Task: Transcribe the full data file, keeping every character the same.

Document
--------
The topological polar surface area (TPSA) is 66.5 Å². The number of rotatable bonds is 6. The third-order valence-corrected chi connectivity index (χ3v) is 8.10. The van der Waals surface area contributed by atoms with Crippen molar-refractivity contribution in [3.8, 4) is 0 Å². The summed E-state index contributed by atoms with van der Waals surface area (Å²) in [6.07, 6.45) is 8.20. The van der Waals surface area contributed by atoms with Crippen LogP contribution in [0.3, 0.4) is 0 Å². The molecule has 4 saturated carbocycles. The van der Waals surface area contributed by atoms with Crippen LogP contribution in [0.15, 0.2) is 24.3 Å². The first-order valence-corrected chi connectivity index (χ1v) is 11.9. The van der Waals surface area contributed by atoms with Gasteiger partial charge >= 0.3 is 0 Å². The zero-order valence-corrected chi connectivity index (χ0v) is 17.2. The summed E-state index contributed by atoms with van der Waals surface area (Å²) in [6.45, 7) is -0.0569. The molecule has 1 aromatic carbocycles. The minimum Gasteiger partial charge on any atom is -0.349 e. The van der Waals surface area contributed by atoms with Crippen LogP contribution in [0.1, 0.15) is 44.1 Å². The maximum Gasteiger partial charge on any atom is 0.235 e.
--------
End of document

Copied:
The topological polar surface area (TPSA) is 66.5 Å². The number of rotatable bonds is 6. The third-order valence-corrected chi connectivity index (χ3v) is 8.10. The van der Waals surface area contributed by atoms with Crippen molar-refractivity contribution in [3.8, 4) is 0 Å². The summed E-state index contributed by atoms with van der Waals surface area (Å²) in [6.07, 6.45) is 8.20. The van der Waals surface area contributed by atoms with Crippen LogP contribution in [0.3, 0.4) is 0 Å². The molecule has 4 saturated carbocycles. The van der Waals surface area contributed by atoms with Crippen LogP contribution in [0.15, 0.2) is 24.3 Å². The first-order valence-corrected chi connectivity index (χ1v) is 11.9. The van der Waals surface area contributed by atoms with Gasteiger partial charge >= 0.3 is 0 Å². The zero-order valence-corrected chi connectivity index (χ0v) is 17.2. The summed E-state index contributed by atoms with van der Waals surface area (Å²) in [6.45, 7) is -0.0569. The molecule has 1 aromatic carbocycles. The minimum Gasteiger partial charge on any atom is -0.349 e. The van der Waals surface area contributed by atoms with Crippen LogP contribution in [0.1, 0.15) is 44.1 Å². The maximum Gasteiger partial charge on any atom is 0.235 e.